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Slideshow: Day two of the 2024 Cama-i Dance Festival

The longest day of the 2024 Cama-i Dance Festival was packed with performances, festival traditions, and hundreds of servings of salmon and moose.

Elementary school dance groups from Bethel schools – Mikelnguut Elitnaurviat, Ayaprun Elitnaurvik and Gladys Jung – took to the stage on Saturday (March 16) for the first time this Cama-i.

Saturday’s lineup included almost all of the groups from the first day of the festival, plus Bethel Filipino Community Dancers, Flowzone Break Dancers from Anchorage, Upallret, and the Delta Illusion Dance Company.

Volunteers served up hundreds of pounds of salmon, moose, whitefish, dryfish, muktuk and akutaq at the Native Foods Dinner in the Bethel Regional High School cafeteria.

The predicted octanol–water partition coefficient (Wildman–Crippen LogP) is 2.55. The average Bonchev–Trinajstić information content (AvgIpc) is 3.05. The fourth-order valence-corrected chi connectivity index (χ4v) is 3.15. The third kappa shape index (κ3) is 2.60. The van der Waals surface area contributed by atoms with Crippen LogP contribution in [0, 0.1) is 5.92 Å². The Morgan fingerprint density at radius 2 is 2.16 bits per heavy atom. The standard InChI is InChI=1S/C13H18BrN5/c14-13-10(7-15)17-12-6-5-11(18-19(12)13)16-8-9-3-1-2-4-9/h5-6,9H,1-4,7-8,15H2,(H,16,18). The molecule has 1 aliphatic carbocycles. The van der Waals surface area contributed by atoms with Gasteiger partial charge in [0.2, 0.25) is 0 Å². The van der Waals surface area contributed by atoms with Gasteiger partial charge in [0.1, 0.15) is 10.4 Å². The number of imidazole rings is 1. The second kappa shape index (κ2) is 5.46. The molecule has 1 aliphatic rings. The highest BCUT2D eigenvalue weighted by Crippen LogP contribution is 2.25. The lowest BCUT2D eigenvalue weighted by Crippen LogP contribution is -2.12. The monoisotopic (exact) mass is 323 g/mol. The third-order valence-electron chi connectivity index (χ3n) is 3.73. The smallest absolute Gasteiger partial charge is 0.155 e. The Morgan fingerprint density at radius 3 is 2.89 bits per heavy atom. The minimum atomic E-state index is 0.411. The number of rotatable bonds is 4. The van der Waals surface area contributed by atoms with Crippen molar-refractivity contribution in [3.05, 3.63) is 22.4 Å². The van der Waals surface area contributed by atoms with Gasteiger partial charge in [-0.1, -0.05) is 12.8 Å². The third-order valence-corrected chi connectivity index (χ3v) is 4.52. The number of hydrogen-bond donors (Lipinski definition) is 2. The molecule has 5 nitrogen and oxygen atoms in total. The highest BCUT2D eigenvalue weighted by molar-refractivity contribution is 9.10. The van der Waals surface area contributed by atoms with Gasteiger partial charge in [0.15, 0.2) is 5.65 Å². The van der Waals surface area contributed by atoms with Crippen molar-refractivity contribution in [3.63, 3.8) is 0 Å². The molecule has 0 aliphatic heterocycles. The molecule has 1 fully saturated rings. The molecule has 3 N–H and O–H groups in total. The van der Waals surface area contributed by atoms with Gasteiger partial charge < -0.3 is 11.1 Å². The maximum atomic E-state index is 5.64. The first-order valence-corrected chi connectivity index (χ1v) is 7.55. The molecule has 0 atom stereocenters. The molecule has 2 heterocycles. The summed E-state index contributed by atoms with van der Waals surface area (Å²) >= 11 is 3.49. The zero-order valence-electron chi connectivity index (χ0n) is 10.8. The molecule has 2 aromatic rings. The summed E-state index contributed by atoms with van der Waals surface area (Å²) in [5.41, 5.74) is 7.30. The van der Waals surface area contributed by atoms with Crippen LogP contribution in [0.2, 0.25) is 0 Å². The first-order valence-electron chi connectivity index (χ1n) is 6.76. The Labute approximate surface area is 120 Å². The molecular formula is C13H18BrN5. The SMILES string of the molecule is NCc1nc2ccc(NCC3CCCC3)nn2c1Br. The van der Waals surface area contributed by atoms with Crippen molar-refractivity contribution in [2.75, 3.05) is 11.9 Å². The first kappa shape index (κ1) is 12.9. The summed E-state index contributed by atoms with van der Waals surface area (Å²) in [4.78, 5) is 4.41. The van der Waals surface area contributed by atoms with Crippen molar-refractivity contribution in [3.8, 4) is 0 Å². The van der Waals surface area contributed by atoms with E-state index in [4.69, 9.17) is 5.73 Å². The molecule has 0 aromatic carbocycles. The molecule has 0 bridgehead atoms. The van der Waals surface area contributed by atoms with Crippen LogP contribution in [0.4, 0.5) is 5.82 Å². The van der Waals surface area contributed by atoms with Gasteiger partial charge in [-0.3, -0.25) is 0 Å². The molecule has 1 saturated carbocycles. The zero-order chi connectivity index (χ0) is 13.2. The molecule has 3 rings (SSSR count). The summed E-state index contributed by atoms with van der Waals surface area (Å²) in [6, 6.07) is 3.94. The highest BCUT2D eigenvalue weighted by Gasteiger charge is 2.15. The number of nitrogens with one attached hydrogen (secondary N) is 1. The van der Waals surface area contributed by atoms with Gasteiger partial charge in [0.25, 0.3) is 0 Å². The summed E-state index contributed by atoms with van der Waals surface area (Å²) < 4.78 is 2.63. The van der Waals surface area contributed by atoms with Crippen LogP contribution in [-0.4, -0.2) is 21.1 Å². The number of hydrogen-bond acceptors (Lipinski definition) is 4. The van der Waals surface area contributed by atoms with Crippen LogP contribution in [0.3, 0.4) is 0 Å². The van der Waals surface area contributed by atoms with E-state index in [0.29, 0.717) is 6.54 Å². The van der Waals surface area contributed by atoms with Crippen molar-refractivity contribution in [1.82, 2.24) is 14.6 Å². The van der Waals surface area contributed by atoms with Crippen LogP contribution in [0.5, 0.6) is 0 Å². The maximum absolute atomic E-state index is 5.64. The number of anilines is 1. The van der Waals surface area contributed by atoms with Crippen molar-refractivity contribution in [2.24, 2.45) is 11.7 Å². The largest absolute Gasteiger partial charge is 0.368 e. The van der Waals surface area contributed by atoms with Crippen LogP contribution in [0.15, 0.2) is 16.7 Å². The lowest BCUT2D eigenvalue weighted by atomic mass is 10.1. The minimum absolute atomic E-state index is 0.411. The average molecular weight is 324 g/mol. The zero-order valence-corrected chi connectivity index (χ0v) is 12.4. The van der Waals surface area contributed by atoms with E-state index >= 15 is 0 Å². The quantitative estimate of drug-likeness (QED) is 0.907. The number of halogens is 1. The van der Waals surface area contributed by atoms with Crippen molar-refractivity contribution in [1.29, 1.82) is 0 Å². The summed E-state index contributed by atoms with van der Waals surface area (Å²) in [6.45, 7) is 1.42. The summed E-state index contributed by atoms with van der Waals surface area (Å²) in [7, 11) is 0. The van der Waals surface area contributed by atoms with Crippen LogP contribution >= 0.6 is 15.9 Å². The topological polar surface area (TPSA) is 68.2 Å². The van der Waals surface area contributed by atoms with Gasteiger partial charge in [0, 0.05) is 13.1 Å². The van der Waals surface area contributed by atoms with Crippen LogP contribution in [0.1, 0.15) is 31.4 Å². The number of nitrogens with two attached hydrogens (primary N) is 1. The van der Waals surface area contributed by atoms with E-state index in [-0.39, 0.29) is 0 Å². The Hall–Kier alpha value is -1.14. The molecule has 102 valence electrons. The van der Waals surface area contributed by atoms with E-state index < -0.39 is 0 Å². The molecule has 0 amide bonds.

And after a day of interviews, a photo shoot, and serving Elders at dinner, Tatiana Taanka Korthuis from Bethel was crowned 2024 Miss Cama-i.

“I'm very excited. I'm honored,” Korthuis said, wearing her maroon sash and a new nasqurrun (dance headdress) shortly after being crowned Miss Cama-i. “I'd like to thank my family. I'd like to thank Kelsey [Wallace] for putting it together and everybody who made this happen.”

Korthuis will travel to the World Eskimo Indian Olympics in Fairbanks in July to represent the Yukon-Kuskokwim Delta.

Cama-i 2024 is two-thirds done, but there’s still plenty of yuraq to come: Doors open for the last day of Cama-i at 12:30 p.m. on Sunday (March 17). Attendees can expect more than a dozen dance performances, as well as the Qaspeq Parade.

Corrected: March 21, 2024 at 4:05 PM AKDT
This article has been updated to correct the spelling of Tatiana Taanka Korthuis's name in two photo captions.
Sage Smiley is KYUK's news director.